An Introduction to Sous Vide
In a world where each person is constantly bent on emphasizing their differences, chefs and lovers of food have done a brilliant job in helping everyone connect – through food. There are over a thousand dishes in a single culture alone, and if you combine all the unique and mouthwatering dishes from every culture, the outcome is sure to go beyond a million.
With so many dishes to cook, every culture has their own way to prepare their food too. Some prefer baking, some prefer frying and some prefer a bit of everything. A fresh and enhanced cooking technique brought to life by imminent and successful chefs is “sous vide” – literally French for “under vacuum”.
What is Sous Vide?
Sous vide is a cooking technique used by notable chefs all around the world. However, when it comes to home cooking, not many people are aware of this method of cooking, even though it was founded back in the year 1799, and rediscovered in the ’60s by French and American chefs.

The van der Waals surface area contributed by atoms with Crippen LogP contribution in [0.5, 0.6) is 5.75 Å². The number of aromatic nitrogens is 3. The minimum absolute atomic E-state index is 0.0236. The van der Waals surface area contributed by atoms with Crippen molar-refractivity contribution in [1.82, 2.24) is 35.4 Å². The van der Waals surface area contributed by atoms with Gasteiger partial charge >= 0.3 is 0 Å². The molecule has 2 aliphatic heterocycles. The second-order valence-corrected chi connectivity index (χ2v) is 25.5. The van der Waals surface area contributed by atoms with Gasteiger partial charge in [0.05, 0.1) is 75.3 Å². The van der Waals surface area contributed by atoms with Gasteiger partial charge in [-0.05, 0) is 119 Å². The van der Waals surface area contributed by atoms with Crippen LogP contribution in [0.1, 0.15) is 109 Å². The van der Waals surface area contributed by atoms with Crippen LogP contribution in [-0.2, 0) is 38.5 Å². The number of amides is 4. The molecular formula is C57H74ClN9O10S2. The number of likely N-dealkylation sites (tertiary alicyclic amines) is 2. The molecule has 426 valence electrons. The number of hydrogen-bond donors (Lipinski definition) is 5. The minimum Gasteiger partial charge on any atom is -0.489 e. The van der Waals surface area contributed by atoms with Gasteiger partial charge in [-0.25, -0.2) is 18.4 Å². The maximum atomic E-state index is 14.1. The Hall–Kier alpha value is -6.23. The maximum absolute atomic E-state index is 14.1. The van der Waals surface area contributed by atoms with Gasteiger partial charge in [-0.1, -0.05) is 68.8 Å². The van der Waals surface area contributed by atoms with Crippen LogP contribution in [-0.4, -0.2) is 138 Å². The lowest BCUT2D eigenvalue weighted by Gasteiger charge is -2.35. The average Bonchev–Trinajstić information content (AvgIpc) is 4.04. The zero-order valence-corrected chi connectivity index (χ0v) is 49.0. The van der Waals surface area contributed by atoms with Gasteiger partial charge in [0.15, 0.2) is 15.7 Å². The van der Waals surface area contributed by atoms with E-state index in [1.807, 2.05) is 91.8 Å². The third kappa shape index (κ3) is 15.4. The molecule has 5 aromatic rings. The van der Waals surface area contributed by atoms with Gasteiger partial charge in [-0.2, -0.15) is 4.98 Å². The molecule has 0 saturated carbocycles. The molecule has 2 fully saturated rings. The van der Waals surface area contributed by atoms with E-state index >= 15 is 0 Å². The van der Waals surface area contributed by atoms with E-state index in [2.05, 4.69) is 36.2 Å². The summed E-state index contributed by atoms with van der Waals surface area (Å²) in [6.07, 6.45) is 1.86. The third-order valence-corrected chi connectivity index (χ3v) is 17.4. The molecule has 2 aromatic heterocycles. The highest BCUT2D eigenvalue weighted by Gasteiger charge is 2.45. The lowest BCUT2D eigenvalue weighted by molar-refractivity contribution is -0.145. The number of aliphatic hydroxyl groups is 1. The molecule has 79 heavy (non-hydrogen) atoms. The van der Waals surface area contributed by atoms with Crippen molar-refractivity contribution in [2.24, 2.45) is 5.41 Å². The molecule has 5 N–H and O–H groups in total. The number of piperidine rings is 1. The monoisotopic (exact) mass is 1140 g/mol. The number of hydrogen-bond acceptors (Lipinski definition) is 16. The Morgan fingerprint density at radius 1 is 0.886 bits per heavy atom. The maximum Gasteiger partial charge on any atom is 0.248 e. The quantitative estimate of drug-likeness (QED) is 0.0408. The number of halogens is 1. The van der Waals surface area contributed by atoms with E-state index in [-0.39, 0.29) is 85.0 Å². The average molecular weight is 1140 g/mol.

This method of cooking involves using a Ziploc bag or a plastic pouch which the food is placed in, by “vacuum-sealing” it. The pouch is then placed in water and let sit for anywhere between 1 to 48 hours depending on the item that the chef is cooking. The temperature is also much lower, around 55 to 60 °C, in comparison to normal cooking temperature.
The Purpose of Sous Vide
Due to the fact that the cooking time requires a lot more patience when you’re cooking via sous vide, a lot of people tend to question the authenticity of the cooking method as well. However, the whole purpose of sous vide is to be able to cook food equally and squarely. The result of sous vide is always guaranteed – the item is perfectly cooked internally without being overcooked externally, whilst the moisture is retained deliciously.
Traditional methods of cooking, such as baking and frying, might seem easier and a lot more convenient due to the fact that we’re a lot more familiar with those methods. But the fact of the matter is that there are a lot of complications with cooking traditionally in comparison to sous vide. With sous vide, there is little to no possibility that the food you’re cooking will get scorched at any point. You can leave the food sitting for hours and it still will not get burnt or ruined.
Back to homepage: shopsousvide.com
Read more at our Blog
Check out our recommended sous vide recipes